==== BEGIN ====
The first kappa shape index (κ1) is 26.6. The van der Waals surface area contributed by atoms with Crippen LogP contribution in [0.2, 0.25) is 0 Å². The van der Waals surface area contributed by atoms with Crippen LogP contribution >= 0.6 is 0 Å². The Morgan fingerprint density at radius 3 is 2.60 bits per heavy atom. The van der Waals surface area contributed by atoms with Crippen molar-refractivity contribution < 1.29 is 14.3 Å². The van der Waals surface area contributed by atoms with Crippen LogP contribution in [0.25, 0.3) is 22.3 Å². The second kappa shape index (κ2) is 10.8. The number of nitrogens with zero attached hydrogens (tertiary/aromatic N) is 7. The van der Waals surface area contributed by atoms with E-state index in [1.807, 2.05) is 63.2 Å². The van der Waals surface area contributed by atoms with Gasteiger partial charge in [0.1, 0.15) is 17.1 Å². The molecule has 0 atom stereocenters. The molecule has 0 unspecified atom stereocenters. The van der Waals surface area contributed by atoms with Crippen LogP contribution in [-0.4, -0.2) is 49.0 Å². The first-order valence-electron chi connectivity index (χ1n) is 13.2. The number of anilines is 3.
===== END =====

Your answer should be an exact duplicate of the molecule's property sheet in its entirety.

The first kappa shape index (κ1) is 26.6. The van der Waals surface area contributed by atoms with Crippen LogP contribution in [0.2, 0.25) is 0 Å². The van der Waals surface area contributed by atoms with Crippen LogP contribution >= 0.6 is 0 Å². The Morgan fingerprint density at radius 3 is 2.60 bits per heavy atom. The van der Waals surface area contributed by atoms with Crippen molar-refractivity contribution < 1.29 is 14.3 Å². The van der Waals surface area contributed by atoms with Crippen LogP contribution in [0.25, 0.3) is 22.3 Å². The second kappa shape index (κ2) is 10.8. The number of nitrogens with zero attached hydrogens (tertiary/aromatic N) is 7. The van der Waals surface area contributed by atoms with E-state index in [1.807, 2.05) is 63.2 Å². The van der Waals surface area contributed by atoms with Gasteiger partial charge in [0.1, 0.15) is 17.1 Å². The molecule has 0 atom stereocenters. The molecule has 0 unspecified atom stereocenters. The van der Waals surface area contributed by atoms with Crippen LogP contribution in [-0.4, -0.2) is 49.0 Å². The first-order valence-electron chi connectivity index (χ1n) is 13.2. The number of anilines is 3.